Reinforcement Learning (RL) has recently received considerable attention due to its successful application in several fields, including game theory, operations research, combinatorial optimization, information theory, simulation-based optimization, control theory, and statistics.
2. Reinforcement Learning
Reinforcement learning (RL) is a subset of machine learning in which an agent learns to obtain the best strategy for achieving its goals by interacting with the environment. Unlike supervised machine learning algorithms, which rely on ingesting and processing data, RL does not require data to learn. Instead, the agent learns from its interactions with the environment and the rewards it receives to make better decisions. In RL, the goal is to maximize the cumulative reward over time, and the agent learns through trial and error to select actions that lead to the highest rewards.
The below figure illustrates how the agent interacts with the environment in reinforcement learning:
To illustrate, consider the Mario video game. If the game character takes a random action, such as moving left, it may receive a reward based on that action. After taking action, the game character (Mario) will be in a new state, and the process will repeat until Mario reaches the end of the stage or loses the game. This episode will repeat several times until Mario learns to navigate the environment by maximizing the rewards. Through this trial and error process, Mario will learn which actions lead to higher rewards and will adjust its strategy accordingly to achieve the goal of completing the level.
In brief, RL is the science of using experiences to make optimal decisions. The process involves the following simple steps:
- Observing the environment
- Making decisions on how to act using some strategy
- Executing the action
- Receiving a reward or penalty based on the action
- Learning from experiences and refining the strategy
- Repeating this iterative process until an optimal strategy is found
RL algorithms can be broadly categorized into two types: model-based and model-free.
A model-based algorithm estimates the optimal policy using the transition and reward functions. In other words, it learns a model of the environment’s dynamics and uses it to predict future states and rewards.
On the other hand, a model-free algorithm does not use or estimate the environment’s dynamics. Instead, it directly estimates the optimal policy through trial and error, using the rewards received from the environment to guide its decisions. This makes model-free algorithms more suitable for environments with complex dynamics where it is difficult to model the environment accurately.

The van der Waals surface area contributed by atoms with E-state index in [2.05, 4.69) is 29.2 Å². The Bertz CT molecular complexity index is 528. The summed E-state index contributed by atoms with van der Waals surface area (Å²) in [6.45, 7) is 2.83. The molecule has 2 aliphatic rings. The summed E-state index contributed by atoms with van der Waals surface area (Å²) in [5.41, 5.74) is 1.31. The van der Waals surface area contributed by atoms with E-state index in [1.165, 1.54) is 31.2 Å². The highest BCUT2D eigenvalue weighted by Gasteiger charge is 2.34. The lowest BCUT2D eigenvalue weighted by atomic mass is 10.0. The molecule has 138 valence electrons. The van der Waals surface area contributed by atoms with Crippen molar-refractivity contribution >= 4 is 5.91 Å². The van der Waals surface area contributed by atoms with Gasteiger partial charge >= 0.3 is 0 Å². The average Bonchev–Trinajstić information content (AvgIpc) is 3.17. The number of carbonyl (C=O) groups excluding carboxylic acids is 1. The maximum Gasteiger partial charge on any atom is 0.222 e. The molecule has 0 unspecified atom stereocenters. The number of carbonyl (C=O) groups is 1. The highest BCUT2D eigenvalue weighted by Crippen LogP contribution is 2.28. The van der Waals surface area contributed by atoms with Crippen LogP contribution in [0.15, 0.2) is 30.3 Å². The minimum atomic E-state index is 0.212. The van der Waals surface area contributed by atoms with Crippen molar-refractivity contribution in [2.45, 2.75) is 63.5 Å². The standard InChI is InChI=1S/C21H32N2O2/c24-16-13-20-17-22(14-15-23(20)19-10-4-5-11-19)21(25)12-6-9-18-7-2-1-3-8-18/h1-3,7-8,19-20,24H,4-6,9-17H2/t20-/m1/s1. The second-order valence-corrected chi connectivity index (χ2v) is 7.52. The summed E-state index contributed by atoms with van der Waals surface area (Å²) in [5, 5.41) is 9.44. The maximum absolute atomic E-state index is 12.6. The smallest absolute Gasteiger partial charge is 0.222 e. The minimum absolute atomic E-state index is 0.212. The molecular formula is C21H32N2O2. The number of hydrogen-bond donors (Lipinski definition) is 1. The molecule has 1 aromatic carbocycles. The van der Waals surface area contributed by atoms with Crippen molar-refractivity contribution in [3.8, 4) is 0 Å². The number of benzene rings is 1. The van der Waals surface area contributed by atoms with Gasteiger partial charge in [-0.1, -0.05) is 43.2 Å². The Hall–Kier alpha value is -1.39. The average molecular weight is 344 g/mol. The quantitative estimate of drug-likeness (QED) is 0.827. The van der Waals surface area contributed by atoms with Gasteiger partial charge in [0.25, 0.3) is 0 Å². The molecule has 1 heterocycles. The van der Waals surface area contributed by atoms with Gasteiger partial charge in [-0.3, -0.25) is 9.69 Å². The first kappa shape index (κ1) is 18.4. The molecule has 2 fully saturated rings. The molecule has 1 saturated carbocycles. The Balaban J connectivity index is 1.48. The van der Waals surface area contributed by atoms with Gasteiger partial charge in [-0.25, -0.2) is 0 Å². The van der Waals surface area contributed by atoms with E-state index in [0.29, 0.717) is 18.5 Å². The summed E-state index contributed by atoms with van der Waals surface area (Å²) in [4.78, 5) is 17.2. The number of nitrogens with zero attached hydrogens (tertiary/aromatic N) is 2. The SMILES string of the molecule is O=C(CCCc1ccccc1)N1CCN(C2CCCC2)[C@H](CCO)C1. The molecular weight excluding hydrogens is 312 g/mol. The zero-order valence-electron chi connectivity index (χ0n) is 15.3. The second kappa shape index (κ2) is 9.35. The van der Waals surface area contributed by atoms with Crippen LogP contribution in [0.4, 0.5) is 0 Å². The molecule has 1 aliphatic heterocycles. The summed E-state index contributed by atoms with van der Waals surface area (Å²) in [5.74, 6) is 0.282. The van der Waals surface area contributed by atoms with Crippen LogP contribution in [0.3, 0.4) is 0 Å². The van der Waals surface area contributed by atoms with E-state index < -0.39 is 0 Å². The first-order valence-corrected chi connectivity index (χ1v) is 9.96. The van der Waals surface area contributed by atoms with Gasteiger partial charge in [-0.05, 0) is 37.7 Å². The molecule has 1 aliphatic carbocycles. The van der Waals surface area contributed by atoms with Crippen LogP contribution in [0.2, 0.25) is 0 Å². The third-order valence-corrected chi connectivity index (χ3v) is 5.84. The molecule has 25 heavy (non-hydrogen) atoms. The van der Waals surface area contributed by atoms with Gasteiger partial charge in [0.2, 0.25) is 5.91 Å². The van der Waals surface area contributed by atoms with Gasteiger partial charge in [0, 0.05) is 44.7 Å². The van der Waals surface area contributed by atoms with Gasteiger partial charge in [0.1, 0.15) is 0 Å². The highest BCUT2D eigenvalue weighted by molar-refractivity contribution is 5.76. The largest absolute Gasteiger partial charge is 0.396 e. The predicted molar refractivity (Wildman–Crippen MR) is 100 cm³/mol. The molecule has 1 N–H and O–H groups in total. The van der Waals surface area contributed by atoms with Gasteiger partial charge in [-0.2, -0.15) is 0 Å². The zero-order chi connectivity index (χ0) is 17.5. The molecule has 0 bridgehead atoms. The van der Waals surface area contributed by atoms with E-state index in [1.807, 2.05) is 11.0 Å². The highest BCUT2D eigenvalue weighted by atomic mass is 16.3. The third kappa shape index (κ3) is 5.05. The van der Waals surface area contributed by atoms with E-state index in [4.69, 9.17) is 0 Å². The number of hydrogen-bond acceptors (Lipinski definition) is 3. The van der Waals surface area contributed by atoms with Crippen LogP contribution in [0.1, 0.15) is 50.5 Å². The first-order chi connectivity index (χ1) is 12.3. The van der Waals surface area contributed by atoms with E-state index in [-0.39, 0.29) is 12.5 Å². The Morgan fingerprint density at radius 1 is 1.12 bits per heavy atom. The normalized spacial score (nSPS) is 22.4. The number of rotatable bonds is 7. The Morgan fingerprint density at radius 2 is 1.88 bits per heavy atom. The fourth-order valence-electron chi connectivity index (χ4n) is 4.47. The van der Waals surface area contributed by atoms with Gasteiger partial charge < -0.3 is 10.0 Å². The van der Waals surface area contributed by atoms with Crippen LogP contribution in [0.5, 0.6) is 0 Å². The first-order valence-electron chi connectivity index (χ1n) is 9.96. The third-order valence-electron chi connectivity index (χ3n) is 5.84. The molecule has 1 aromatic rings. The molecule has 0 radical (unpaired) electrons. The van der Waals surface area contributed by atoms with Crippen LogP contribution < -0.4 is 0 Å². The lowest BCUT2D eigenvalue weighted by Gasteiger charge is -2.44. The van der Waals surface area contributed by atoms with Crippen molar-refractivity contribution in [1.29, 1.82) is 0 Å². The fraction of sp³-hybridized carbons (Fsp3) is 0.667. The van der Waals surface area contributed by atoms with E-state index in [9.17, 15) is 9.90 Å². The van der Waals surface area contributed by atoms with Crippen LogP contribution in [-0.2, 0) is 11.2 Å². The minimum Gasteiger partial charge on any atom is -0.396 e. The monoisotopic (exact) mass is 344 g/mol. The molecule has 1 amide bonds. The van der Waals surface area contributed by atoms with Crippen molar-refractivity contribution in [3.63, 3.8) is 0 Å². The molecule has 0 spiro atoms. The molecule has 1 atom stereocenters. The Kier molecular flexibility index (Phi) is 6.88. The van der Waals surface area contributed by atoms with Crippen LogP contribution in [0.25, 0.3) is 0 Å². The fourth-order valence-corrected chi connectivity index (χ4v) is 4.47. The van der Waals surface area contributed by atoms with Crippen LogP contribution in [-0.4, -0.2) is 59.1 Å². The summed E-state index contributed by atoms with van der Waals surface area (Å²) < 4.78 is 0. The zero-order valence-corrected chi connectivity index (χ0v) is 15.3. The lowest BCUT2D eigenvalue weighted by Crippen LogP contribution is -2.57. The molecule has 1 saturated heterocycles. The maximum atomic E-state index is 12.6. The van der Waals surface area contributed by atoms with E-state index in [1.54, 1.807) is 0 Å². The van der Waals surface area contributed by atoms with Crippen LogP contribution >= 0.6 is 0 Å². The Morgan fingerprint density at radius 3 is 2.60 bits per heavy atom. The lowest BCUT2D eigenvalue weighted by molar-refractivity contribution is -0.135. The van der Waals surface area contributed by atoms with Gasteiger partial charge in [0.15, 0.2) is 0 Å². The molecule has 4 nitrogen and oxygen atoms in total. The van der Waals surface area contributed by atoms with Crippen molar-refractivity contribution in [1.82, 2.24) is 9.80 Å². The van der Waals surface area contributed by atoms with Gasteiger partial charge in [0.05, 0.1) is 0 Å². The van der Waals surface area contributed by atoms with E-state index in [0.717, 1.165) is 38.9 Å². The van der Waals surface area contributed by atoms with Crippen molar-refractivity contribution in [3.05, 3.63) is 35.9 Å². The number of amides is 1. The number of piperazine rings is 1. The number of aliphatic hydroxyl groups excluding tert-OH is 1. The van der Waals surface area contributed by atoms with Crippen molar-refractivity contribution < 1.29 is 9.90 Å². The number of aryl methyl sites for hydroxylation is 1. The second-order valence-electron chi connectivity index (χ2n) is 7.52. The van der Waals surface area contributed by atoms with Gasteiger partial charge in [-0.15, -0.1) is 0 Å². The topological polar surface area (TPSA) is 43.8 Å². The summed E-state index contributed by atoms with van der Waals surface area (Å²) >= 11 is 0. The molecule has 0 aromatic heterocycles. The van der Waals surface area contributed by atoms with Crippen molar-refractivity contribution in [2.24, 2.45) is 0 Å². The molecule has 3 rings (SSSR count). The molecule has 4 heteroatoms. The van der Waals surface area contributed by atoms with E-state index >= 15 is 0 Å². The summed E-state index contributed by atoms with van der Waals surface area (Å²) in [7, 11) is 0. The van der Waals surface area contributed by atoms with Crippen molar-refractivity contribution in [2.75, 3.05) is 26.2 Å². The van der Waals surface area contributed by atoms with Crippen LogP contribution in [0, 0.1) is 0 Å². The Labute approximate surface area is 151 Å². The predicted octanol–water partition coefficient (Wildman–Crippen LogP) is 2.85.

3.1. What Is Q-Learning
Q-learning is a model-free, value-based, off-policy algorithm that is used to find the optimal policy for an agent in a given environment. The algorithm determines the best series of actions to take based on the agent’s current state. The “Q” in Q-learning stands for quality, representing how valuable action maximizes future rewards.
As a model-based algorithm, Q-learning does not require knowledge of the transition and reward functions. It directly estimates the optimal policy through trial and error, using the rewards received from the environment to guide its decisions. The algorithm updates the Q-values based on the reward received for a particular (state, action) pair and the estimated value of the next state. By repeatedly updating the Q-values based on the observed rewards, Q-learning can converge to an optimal policy that maximizes the cumulative reward over time.
As a value-based algorithm, Q-learning trains the value function to learn which actions are more valuable in each state and select the optimal action accordingly. The value function is updated iteratively based on the rewards received from the environment, and through this process, the algorithm can converge to an optimal policy that maximizes the cumulative reward over time.
As an off-policy algorithm, Q-learning evaluates and updates a policy that differs from the policy used to take action. Specifically, Q-learning uses an epsilon-greedy policy, where the agent selects the action with the highest Q-value with probability 1-epsilon and selects a random action with probability epsilon. This exploration strategy ensures that the agent explores the environment and discovers new (state, action) pairs that may lead to higher rewards.
The Q-values are updated based on the rewards received for the action taken, even if it is not the optimal action according to the current policy. By updating the Q-values based on the highest Q-value action in each state, Q-learning can converge to the optimal policy even if it is different from the policy used to take actions during training.
3.2. How Q-Learning Works
As the agent exposes itself to the environment and receives different rewards by executing different actions, the values are updated per the following equation:
where is the current Q-value, is the update Q-value, is the learning rate, is the reward, is a number between and is used to discount the reward as the time passes, given the assumption that action in the beginning, is more important than at the end (an assumption that is confirmed by many real-life use cases).
In its simplest form, Q-values is a table (or matrix) with states as rows and actions as columns. The Q-table is initialized randomly, and the agent starts to interact with the environment and measures the reward for each action. It then computes the observed Q-values and updates the Q-table. The following pseudocode summarizes how Q-learning works:
Let’s see a simple example below to see how Q-learning works. Our agent is a rat that has to cross a maze and reach the end (its house) point. There are mines in the maze, and the rat can only move one tile (from one square to one another) at a time. If the rat steps onto a mine, it will be dead. The rat wants to reach its home in the shortest time possible: